The Final image of the Bombe Nixie clock from Bad Dog Designs. Photograph courtesy of Peter Gardner Photography


B O M B E CLOCK - £3,950 -

Limited edition run of 10 Please enquire for availabilty

So, the starting point for the clock, Alan Turings 'Bombe' A giant electromechanical device to help British cryptologists decipher Enigma Machine encrypted messages during WWII - built in 1939 at Bletchley Park.


The Machine was since rebuilt by the Welchman / Turing Rebuild trust, lead by John Harper Read more here who after speaking to on the phone, kindly agreed to let me use some of their original Drawings.


However, not all the original drawings suited my needs so quite a few had to be redesigned. My drums are belt driven as all the gears on the original machine are very noisy! this is a clock for the home and needs to be quiet.


The first physical parts that I made were the distinctive little clips that are used to hold the drums onto the drive spindles. I had these laser cut from 1.5mm steel, and then they were sent off to be nickel plated.


As the build progressed, more parts were finished. Here you can see the machined Aluminium drums, and the Nixie clock electronics in the background with the stunning RZ568M Nixie tubes, hand made by Dalibor Farny


The Engraved lettered front disc, along with the drive plate, clips, springs. Even the little screws that hold the front disc to the drum have been machined from the original drawings, every detail as authentic as I can get it.


The clock has some custom electronics I developed, so when all 4 drums are in a specific position it will chime. This was done with hall effect sensors and little magnets embedded in the drums. I then made a PCB for all the circuitry.


This is a Single drum on test. There is a brushless motor for each drum, so they are quiet and very reliable. A lot harder to use than regular motors as each one needs it's own drive electronics.


With my custom electronics all ok, and the motor drive system looking good - it was time to wire up all the circuit boards on the back of the front panel. I like my wiring to be neat and tidy so everything sleeved and connectorized!


Casing all finshed, it was originally an old resistance box that I reused. The clock electronics on test and you can see the spindles mounted on the front of the box that the drums locate onto.


Some of the little finshing touches, a brass label on the top saying 'Bombe' done in the same style as the 'Enigma' badge on the machine that the Bombe was designed to defeat!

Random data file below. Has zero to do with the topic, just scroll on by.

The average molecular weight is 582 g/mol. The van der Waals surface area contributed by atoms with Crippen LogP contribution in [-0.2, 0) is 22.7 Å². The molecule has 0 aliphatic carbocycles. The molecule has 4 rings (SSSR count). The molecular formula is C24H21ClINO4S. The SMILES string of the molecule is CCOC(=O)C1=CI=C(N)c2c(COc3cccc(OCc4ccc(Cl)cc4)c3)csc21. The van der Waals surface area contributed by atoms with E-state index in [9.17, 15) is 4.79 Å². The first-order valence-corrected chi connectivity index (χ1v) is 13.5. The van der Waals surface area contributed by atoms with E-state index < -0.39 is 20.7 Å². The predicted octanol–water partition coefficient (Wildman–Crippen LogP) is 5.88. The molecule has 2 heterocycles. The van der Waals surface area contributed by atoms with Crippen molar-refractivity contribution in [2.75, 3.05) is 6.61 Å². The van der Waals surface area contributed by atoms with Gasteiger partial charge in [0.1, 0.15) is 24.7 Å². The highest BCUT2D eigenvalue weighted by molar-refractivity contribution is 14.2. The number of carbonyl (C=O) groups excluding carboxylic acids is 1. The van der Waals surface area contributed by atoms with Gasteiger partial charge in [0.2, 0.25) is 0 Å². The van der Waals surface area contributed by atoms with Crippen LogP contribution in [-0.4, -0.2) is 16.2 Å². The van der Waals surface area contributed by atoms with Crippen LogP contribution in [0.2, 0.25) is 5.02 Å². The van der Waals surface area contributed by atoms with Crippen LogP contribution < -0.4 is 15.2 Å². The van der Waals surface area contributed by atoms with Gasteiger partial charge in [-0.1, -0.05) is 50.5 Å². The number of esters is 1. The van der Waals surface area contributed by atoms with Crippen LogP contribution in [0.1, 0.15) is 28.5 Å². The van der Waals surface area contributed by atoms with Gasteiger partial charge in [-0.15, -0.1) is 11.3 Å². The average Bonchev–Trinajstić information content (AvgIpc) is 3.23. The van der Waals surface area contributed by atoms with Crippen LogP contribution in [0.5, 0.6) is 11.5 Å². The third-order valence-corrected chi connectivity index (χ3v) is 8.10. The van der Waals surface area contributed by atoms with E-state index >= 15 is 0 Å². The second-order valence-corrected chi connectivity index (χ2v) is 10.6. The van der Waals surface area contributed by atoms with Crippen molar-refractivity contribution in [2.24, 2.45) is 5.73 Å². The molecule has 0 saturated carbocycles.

The finished clock down in London at Pete's photography studio. As you can tell from the large picture at the top of the page, a lot of time and trouble was taken to get everything just right!


This is a very brief overview of some of the steps that were involved in the making of this clock. I could not have done it on my own, and first and foremost would like to thank John Harper for agreeing to let me have the drawings. Olly Kinsley at OKR for machining the drums, Steve Bean at SNS for the many layers of fine paint! Dalibor for the wonderful Tubes and also Pete at PV for the clock electronics. Andy and Mandy for the engraving on the top and front plates, John Smout for laying out the PCB's.


  • Hours, Minutes and Seconds display on six Z568M Nixie Tubes
  • 50mm (2") digit height
  • DIRECT DRIVE = Noise Free
  • Temperature display in Celsius or Fahrenheit
  • Double dot colon neon indicators with many configurable modes of operation
  • 12 or 24 hour modes
  • Uses a Quartz Crystal Oscillator as the timebase
  • Programmable leading zero blanking
  • Date display in either DD.MM.YY, MM.DD.YY or YY.MM.DD format
  • Programmable date display each minute
  • Scrolling display of date or standard display
  • Alarm, with programmable snooze period
  • Optional DCF / MSF / GPS synchronisation with status indicator LED
  • Dedicated DST button to switch between DST and standard time
  • Supercapacitor backup. Keeps time during short power outages
  • Simple time setting using two buttons
  • Programmable leading zero blanking
  • Five programmable neon colon settings (Flashing AM/PM indication, illuminated AM/PM indication, both flashing, both on, both off)
  • Seconds can be reset to zero to precisely the set time
  • Programmable night mode - blanked or dimmed display to save tubes or prevent sleep disturbance
  • Rear Indicator LEDs dim at night to prevent sleep disturbance
  • Weekday aware ‘Master Blank’ function to turn off HV/ tubes on weekends or during working hours
  • Separate modes for colon neons during night mode
  • Standard, fading, or fading + scrollback display modes
  • ‘Slot Machine’ cathode poisoning prevention routine
  • Programmable RGB tube lighting – select YOUR favourite colour palette
  • 729 colours possible. Have a different colour of your choice every hour, or autochanging colours
  • Not AC frequency dependent – works in all countries
  • All user preferences stored to non-volatile memory
  • The Clock measures just over half a Meter long (505mm) by 250mm tall and weighs in at 10Kg.

  • The clock took about 5 months on and off to complete, from initial request to the finished thing. I greatly enjoyed the challenge of putting something like this together, the late nights, the endless cups of tea and bags of Haribo! The research and quite a few flashes of inspiration to work out how to make certain things work :)